Permission to Speak
Leadership Video Blog & Podcast
Hosted by Leadership Communications Expert Kelly Vandever
Permission to Speak is the video blog and podcast that loiters at the intersections of leaders who want their people to speak up, technology that facilitates connections, and results that serve an organization’s higher purpose.
Our guest for this episode: Colonel Jill Morgenthaler
About Colonel Jill Morgenthaler
Colonel Jill Morgenthaler is a woman of many firsts. She was one of the first women to enter an experimental class for women in the U.S. Army ROTC and train as an equal with men. She was the first woman Battalion Commander in the 88th Regional Support Command Division, the first Brigade Commander in the 84th Division and then rose to the rank of Colonel. She was also the first woman to run homeland security for the state of Illinois.
During her military career, Colonel Jill led hundreds of men and women around the world in war and peace, and was the recipient of the Bronze Star and the Legion of Merit for her lifelong leadership.
Her unique experiences, range from a showdown with Saddam Hussein to saving an American engineer from a Soviet kidnapping.
Now retired, Colonel Jill teaches others about leadership as a professional speaker and the author of the highly acclaimed book, The Courage to Take Command: Leadership Lessons from a Military Trailblazer. And if you haven’t seen it yet, be sure to watch her popular TEDx Talk, “Fake It ‘Til You Make It.”
Find out more about Colonel Jill Morgenthaler at her website http://www.coloneljill.com
– Colonel Jill’s experience as one of the first women to train alongside men in ROTC.
– No one makes it on their own
– When you lead, look out for others that are trailblazing, offer to mentor
– Every time a leader rips into you, realize, it’s not about you, it’s about them
– Colonel Jill’s “Fake It ‘Til You Make It” TED Talk
– Show your people you have faith in them to complete a challenging assignment, give them the training and development they need too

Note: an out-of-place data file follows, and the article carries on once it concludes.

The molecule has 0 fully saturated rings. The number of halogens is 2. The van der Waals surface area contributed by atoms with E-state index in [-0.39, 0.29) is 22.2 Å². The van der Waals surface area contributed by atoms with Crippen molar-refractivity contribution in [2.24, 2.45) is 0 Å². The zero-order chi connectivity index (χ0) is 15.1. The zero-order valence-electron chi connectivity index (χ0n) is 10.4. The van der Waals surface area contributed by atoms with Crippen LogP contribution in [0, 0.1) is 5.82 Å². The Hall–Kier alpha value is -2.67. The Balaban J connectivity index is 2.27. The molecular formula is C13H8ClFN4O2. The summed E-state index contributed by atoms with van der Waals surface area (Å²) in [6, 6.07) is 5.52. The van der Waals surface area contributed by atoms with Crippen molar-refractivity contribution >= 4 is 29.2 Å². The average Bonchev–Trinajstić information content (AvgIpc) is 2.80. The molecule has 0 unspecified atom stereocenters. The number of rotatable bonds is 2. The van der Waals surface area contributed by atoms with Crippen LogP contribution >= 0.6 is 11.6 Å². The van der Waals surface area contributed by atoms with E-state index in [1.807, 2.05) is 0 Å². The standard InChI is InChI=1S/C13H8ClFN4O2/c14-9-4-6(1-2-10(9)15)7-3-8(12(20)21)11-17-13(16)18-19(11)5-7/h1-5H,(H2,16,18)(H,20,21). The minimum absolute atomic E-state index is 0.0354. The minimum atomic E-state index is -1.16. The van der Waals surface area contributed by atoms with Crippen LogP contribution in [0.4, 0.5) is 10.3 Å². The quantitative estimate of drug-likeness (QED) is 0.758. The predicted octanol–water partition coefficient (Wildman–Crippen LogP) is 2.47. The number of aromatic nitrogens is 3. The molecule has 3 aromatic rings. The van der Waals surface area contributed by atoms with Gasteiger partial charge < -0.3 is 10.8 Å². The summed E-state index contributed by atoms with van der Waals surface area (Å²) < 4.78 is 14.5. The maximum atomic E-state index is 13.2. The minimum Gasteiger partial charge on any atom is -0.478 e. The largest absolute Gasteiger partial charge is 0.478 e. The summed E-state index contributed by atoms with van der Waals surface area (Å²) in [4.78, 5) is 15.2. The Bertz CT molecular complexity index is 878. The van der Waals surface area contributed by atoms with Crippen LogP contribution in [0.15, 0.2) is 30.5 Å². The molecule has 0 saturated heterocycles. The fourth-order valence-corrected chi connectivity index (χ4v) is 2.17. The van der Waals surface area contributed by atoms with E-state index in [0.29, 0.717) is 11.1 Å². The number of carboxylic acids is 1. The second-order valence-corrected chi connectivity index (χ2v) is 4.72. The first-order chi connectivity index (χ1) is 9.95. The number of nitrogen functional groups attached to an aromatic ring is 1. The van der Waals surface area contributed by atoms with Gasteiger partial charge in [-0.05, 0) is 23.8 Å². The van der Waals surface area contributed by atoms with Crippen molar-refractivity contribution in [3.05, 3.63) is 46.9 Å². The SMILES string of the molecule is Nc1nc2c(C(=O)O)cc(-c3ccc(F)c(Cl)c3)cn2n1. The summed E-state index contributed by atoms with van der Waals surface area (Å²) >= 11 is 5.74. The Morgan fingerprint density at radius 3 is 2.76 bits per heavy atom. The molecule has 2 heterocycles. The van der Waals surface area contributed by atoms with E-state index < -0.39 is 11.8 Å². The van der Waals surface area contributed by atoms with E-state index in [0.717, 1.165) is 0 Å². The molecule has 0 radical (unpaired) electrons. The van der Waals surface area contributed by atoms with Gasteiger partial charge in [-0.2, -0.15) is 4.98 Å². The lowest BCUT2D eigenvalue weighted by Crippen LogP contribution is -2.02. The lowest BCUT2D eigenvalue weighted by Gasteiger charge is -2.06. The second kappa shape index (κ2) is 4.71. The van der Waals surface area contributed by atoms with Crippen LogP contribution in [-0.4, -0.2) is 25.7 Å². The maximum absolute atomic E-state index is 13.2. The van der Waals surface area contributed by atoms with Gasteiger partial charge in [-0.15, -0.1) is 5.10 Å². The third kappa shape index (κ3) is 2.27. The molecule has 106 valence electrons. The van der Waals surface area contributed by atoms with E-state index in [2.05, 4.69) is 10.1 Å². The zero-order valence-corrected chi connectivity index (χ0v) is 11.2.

– For people who are blazing trails themselves: accept the fact that everyone is watching you and you do represent far more than just yourself. You have to be on your top game all the time.
– It can be lonely and it can be so rewarding
– What you send out is what comes back to you
– Let your people take risks and make mistakes, that’s often where you learn the most
– The military tells their junior officers, now’s your time to make mistakes. Own up to your mistakes and fix them.
– If you have a problem that you take to your seniors, bring a solution with you too
– Jack Zanger of Harvard Business Review published research that revealed the average age a leader becomes a manager in corporate America is around 30/31, but on average, they don’t receive professional training as a leader until on average the age of 40/41.
– Advice for leaders that find themselves in that gap of being a manager without formal education – Find a mentor that can give advice or maybe even champion you
– Educate yourself, there’s lots of information online
– First show respect to your team and acknowledge all the skills and gifts they bring
– Acknowledge what you lack so that you can turn to your team and say, “I’m really strong here, but here’s where I lack and that’s why you’re here.”
– Have each other’s backs
– Be honest, I’m new, but help me
– Colonel Jill shares her encounters with two of the most evil men in history: Sadaam Hussein & Chemical Ali (Ali Hassan al-Majid)
– Colonel Jill shares how she foiled a Soviet kidnapping plot
– What should I do as a leader if I’m managing someone who’s a trailblazer in our field?
– How should I manage a woman in a male dominated profession?
– What should I expect if I’m the first in my demographic to enter a chosen field?
– What should I do if I’m a new manager without formal leadership training?
– What are suggestions of how I can lead a team when I’ve had no formal training on leadership?
– How can I learn more about leadership?
– What role can a mentor play in my development as a leader?
The Courage to Take Command: Leadership Lessons from a Military Trailblazer by Jill Morgenthaler
Kelly Vandever is a leadership and communications expert who helps leaders and organizations thrive in today’s attention-deficit, entertain-me-now, wait-while-I-post-that-on-Facebook world. Connect with Kelly and discover how being professionally human can bring you better business results.
Contact Kelly by phone at 770-597-1108, email her or tweet her @KellyVandever.